On far away violations

Apparently, there could be something like 42,000 traffic violations a year in the city of Amman, Jordan:

Mar. 16–AMMAN — Around 3,556 environmental and traffic violations in the capital have been captured on film since the beginning of this month, a majority of them in the Zahran district. According to the Greater Amman Municipality (GAM) press centre, 1,930 were environmental and 1,626 traffic violations.

(Arab News; Byline: Khalid Neimat and Hana Namrouqa)

Being a safety-oriented citizen – hey, I even served 4 years on the workplace safety organisation of the company I work for – this worries me. And I reckon that one of the more efficient ways of getting the “drive safely and orderly!” message through is to take the offenders to court.

So I honestly think that we should do that. And as I am based in Denmark, I would propose that we take some 42,000 drivers from Jordan to court here in Copenhagen. Looking at Danish traffic fine levels and anticipating that most of the offenses are not that large, I assume that we can select the next-to-lowest fine level for speeding as a reasonable average. Then, the Danish state can count on 42 mio. Danish kroner (or some 5.6 mio. EUR) in fines. A year. Should pay for some kindergardens…

What? Do I hear you say that this is ridiculous? Oh, so Jordanians naturally only have to follow Jordanian rules and only have to answer to a Jordanian court?

Well. I will agree that this example  – admittedly hypothetical and very constructed – is ridiculous. But only if the same principle is expected to work both ways: Jordanians answer to Jordanian laws and courts only; Danes likewise answer to Danish laws and courts. Only.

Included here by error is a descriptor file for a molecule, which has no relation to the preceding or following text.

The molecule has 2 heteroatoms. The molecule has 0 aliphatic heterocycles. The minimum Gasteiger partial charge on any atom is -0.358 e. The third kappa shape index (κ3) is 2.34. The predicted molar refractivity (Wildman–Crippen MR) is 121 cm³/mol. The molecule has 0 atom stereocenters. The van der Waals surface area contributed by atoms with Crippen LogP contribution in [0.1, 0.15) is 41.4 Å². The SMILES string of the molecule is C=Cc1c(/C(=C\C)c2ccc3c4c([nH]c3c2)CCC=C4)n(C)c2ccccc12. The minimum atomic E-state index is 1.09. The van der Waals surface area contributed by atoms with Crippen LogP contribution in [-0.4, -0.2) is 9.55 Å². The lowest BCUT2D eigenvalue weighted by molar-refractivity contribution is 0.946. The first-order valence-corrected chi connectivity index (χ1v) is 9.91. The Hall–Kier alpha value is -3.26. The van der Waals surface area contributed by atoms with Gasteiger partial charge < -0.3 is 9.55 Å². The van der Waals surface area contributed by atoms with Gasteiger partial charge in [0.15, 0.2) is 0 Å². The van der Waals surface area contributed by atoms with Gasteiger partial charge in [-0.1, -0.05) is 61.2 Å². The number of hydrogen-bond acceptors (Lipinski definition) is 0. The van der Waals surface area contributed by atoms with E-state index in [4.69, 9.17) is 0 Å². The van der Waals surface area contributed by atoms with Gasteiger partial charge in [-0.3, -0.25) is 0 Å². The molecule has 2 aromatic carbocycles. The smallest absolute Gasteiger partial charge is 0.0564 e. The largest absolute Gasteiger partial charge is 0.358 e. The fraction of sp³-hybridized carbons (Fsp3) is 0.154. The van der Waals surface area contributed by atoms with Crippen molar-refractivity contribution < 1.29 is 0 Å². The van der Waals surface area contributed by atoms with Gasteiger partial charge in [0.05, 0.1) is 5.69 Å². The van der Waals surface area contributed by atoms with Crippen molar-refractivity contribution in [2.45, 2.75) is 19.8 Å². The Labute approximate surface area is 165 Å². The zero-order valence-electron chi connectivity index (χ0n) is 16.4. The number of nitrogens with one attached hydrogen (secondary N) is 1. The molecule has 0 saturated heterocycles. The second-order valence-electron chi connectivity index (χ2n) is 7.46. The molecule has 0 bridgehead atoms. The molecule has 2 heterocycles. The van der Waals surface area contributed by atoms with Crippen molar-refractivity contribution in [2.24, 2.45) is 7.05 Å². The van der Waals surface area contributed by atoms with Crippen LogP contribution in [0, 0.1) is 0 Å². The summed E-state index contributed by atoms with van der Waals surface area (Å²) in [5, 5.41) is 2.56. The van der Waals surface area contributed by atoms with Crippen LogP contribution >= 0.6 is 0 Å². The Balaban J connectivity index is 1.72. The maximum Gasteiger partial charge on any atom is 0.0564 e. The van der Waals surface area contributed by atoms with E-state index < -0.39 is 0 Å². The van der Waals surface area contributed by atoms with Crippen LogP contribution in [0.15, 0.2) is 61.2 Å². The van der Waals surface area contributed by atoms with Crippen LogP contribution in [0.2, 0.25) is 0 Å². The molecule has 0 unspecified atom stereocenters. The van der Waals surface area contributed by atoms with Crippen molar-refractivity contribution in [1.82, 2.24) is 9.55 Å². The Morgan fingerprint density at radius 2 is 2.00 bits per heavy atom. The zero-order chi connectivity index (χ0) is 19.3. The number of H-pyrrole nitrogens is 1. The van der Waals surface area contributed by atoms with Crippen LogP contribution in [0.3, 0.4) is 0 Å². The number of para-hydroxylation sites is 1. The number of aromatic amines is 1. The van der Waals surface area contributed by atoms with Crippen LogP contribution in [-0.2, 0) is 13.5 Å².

With this in place, I firmly believe that the court in Amman can start packing documents back in boxes and carry them to the dump. The trial, in absentia, of Danish cartoonist Kurt Westergaard and 19 Danish journalists (of which, even, one sadly has died in the meantime – maybe that is why he didn’t read Jordanian newspapers to realise that he was summoned to court, which seems to be all that is needed down there) has no place on this Earth.

Whatever these 20 people did or did not do, they have one legislation that they have to make sure they stay within – and that is the Danish one. If anyone wants to file a case against them for violating Danish laws, by all means. But the place to do that is in a Danish court.

And oh, by the way – any requirements for Danes to adhere to other countries’ religions, on top of obeying other countries’ laws, is not making this any less ridiculous.

In Denmark, you can live by whatever religion and faith you want to. You’re welcome to be a Buddhist, a Jew, a Muslim, a firm believer in the Church of the Flying Spaghetti Monster, whatever. Denmark is a largely secular society, though we do have a Protestant state church. And even if we do, we do not impose that state Protestantism on any citizens of other countries anywhere.

Can the people of “God’s Prophet Unites us Campaign” in Jordan claim that the same freedom of religion is offered to anyone in Jordan? Can they explain why they try to impose the rules of Islam on protestants in Denmark? Can they even begin to explain why Danish journalists should look to the rules of Islam and/or the laws of Jordan before they write their articles? Do they even begin to understand the concept of freedom of the press?

I think not. And that’s why the traffic example maybe isn’t so ridiculous after all. Until the Jordanians make it so by stating their agreement that of course any citizen in this world is only subject to the laws of his or her own country. And that any citizen’s upholding of the rules of his or her chosen religion is a matter between that person and the deity in question.

Photo courtesy of Citizensheep on Flickr.
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